You need Hans
HANS Rissman, the outgoing chief executive of Edinburgh International Conference Centre, was in ebullient form at the CBI Scotland dinner in Glasgow.
But we concede he initially had The Bottom Line on the back foot with one of his anecdotes.
Referring to Hans junior, managing director of Glasgow's five-star Blythswood Square hotel, we were somewhat startled to hear him state: "I really don't like my son." Normal service was resumed when he quickly added: "He is so much better than I am!"
Oh the glamour!
THE life of a public relations consultant is not all glitz and glamour.
The Bottom Line was due to have lunch with one practitioner of the dark arts when an unscheduled media appearance caused him to cancel.
"Sorry for the late lunch call off," he said. "I was holding a bag of grass cuttings while the BBC did a last minute recycling story in the Botanic Gardens."
We can only admire such commitment to the publicity cause.
The female touch
THE skills female employees bring to the insurance world was highlighted to The Bottom Line this week by Polly Staveley, deputy managing director of commercial insurance firm TL Dallas.
Ms Staveley, who noted her company employs more women than the industry average, said female insurance brokers make good negotiators. "We can be very persuasive as well," she added.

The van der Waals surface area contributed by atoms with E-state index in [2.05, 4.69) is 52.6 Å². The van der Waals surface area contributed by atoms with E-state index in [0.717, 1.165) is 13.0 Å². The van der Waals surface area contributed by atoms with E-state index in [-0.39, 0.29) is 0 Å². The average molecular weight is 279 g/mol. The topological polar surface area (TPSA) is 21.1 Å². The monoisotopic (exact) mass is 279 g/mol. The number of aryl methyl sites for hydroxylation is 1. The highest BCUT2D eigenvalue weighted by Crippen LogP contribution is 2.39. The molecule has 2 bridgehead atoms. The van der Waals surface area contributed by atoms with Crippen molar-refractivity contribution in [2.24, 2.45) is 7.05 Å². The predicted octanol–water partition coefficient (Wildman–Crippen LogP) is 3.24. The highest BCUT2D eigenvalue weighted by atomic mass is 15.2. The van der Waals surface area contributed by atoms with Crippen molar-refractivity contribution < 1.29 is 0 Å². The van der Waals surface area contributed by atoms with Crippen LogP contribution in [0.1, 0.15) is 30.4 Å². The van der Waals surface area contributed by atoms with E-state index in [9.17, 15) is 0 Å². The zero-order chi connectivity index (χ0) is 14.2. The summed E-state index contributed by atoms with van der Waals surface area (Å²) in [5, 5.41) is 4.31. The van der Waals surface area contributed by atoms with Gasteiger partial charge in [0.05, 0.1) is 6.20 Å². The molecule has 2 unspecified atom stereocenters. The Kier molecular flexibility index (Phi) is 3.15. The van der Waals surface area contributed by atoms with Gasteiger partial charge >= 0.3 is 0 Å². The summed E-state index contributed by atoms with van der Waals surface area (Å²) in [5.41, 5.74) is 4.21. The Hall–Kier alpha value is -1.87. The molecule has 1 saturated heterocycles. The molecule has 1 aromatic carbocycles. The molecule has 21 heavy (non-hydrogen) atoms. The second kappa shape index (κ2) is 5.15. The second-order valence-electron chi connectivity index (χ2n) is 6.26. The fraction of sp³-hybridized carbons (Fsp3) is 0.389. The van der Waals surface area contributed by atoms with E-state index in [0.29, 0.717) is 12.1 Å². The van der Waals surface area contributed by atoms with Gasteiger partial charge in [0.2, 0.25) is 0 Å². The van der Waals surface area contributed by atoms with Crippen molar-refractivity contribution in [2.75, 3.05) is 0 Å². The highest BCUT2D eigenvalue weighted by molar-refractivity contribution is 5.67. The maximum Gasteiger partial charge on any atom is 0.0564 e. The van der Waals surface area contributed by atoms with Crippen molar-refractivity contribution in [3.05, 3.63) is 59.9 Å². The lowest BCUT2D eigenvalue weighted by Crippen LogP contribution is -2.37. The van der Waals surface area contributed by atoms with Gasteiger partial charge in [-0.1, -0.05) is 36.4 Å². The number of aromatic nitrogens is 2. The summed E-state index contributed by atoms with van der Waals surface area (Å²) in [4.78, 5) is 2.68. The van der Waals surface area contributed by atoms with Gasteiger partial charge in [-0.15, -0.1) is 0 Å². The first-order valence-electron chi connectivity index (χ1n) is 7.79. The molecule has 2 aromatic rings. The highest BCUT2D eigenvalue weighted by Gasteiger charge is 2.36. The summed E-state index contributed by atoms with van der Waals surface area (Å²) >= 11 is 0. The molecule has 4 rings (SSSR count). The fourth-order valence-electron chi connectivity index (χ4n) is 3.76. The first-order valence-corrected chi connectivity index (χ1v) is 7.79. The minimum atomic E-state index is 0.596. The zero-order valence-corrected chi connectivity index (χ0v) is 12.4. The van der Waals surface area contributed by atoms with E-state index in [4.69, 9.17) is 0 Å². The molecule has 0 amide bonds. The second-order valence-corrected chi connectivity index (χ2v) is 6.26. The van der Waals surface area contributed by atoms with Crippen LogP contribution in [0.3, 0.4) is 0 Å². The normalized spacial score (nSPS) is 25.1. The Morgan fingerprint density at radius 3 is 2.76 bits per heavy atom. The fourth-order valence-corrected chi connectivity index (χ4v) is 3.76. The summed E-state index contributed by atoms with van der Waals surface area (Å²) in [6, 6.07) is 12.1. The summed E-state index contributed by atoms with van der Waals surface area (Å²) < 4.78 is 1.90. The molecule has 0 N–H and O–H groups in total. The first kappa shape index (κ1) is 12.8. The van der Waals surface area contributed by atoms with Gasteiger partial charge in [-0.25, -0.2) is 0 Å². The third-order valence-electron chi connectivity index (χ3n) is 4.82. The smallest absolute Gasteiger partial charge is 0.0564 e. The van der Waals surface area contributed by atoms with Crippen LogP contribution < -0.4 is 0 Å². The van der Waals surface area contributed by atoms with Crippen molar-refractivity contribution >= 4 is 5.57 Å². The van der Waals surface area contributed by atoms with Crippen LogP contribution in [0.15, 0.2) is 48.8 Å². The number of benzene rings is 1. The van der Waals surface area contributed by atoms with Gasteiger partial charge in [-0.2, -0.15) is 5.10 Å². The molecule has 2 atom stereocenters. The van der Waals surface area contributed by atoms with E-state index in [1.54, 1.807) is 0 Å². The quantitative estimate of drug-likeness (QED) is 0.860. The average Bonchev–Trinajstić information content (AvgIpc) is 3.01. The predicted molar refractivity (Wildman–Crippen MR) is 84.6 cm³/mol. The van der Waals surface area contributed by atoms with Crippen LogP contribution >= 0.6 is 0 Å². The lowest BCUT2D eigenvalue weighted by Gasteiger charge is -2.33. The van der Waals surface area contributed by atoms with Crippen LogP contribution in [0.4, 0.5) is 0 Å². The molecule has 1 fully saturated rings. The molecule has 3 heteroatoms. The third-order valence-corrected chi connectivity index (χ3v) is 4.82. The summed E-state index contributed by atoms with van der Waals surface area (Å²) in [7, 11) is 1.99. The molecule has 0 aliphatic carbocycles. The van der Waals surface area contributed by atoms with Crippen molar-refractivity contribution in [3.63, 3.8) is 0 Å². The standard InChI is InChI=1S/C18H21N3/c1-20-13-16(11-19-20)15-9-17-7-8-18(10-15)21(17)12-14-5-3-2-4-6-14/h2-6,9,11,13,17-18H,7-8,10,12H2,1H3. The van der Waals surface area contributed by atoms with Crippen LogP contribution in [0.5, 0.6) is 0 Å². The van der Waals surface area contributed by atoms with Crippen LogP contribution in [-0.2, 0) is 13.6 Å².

That's certainly the experience in The Bottom Line's household.
THE heat was on The Bottom Line when we arrived at the Hilton Hotel to interview Sir Michael Rake ahead of his first major speech as president of the CBI.
Taking our chair in the media suite, we found ourselves directly in line of what can only be described as the blazing early-autumn sun. As we squinted bleary-eyed at our notepad, the thought this was a ploy to befuddle journalists flashed across our synapse.
The absence of the sound of running water was enough to allay those fears, however.
WE can see the merit in a call for Prince William to become Britain's official business ambassador.
PR man Richard Hillgrove, who represents former Dragons' Den star James Caan, said the Duke of Cambridge can open doors for British companies looking to export. As the heir to a multi-million-pound empire, it might well be assumed the prince has some business nous, not to mention knowledge of succession planning.